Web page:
When we lose someone dear it affects different parts of our life. It teaches us a thing or two. It shifts our perspective on life. It might even change who we are.
The last two months I accompanied the slow death of my mother. I saw her slowly fade away, and had to take decisions that challenged all of my courage and strength.
My own life came to a halt as I navigated between job, clinic and the home for the elderly where my mother lived. At night the sorrow if she was taken good care of often kept me awake, and if I slept my sleep was troubled and haunted by dreams.
Every time I visited her I faced fear. I always searched her face for traces of pain, knowing my mother who grew up in Nazi Deutschland where she learned to be tough and strong would not complain. Every time I left her I wondered if this was the last time I saw her, if the sentence she just spoke were the last words I’d ever hear from her.
I understood how strong that spark of life is. How much it struggles and fights. And that in the end death always wins.
I sat at her bed, my hand on her arm when she finally died. I watched her labored breath for hours, how it became more and more irregular. How in the final minutes she opened her eyes once again, and in the long spans bewtween the last few breaths life slowly left her, how her face grew ashen, then a mask.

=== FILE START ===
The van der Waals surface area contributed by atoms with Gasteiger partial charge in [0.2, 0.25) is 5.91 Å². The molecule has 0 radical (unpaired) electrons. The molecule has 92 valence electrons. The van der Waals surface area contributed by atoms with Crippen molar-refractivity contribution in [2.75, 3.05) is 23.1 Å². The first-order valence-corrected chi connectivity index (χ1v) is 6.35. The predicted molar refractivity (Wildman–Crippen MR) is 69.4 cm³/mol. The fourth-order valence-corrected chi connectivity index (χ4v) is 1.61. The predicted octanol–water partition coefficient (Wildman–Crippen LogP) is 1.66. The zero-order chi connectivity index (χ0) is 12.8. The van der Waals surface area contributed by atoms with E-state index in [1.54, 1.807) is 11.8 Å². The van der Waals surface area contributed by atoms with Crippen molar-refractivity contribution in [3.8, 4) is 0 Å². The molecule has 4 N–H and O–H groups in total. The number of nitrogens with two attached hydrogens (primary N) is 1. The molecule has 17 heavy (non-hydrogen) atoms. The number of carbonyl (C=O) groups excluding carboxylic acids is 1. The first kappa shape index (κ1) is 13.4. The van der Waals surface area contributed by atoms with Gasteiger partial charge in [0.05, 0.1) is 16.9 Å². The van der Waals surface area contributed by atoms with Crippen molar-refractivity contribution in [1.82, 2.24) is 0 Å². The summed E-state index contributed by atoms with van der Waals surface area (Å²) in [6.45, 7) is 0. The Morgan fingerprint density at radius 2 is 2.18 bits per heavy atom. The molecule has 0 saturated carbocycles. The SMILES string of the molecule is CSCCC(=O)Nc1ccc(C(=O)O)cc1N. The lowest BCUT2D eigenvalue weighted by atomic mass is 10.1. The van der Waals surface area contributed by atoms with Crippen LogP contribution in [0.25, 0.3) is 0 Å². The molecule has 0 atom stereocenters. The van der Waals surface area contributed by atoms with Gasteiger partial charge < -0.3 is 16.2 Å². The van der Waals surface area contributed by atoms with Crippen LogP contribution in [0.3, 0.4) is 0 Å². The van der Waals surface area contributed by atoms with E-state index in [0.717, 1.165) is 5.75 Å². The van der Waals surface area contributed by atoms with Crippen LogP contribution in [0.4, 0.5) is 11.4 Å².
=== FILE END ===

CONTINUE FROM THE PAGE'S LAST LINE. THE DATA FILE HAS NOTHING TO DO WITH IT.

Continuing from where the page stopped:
I felt a part of me go with her, and knew I had lost more than my mother.
Now, two weeks later I still feel strangely detached, as if I’m not myself. A friend told me that’s part of the insulation that is involved when we experience grief. She is probably right. It will pass I’m sure, it just takes time, and I’m willing to give myself as much of it as I need.
What I wasn’t prepared for was that with losing my mother I, despite having left the nest decades before, lost my home. I say this, sitting in my flat surrounded by the life I built for myself. It sounds surreal and very real at the same moment, and I don’t really have the right words for it. It’s a feeling, a strong one, a real one, no matter how absurd.
But where there’s dark, there’s also light.
I have lost. But I have gained, too.
A neighbor who turned into a friend by feeling with me and showing it. A new perspective on life. Convictions that we have to embrace death to be fully alive. Courage. Strength.
And less fear regarding the death that will await me sometime.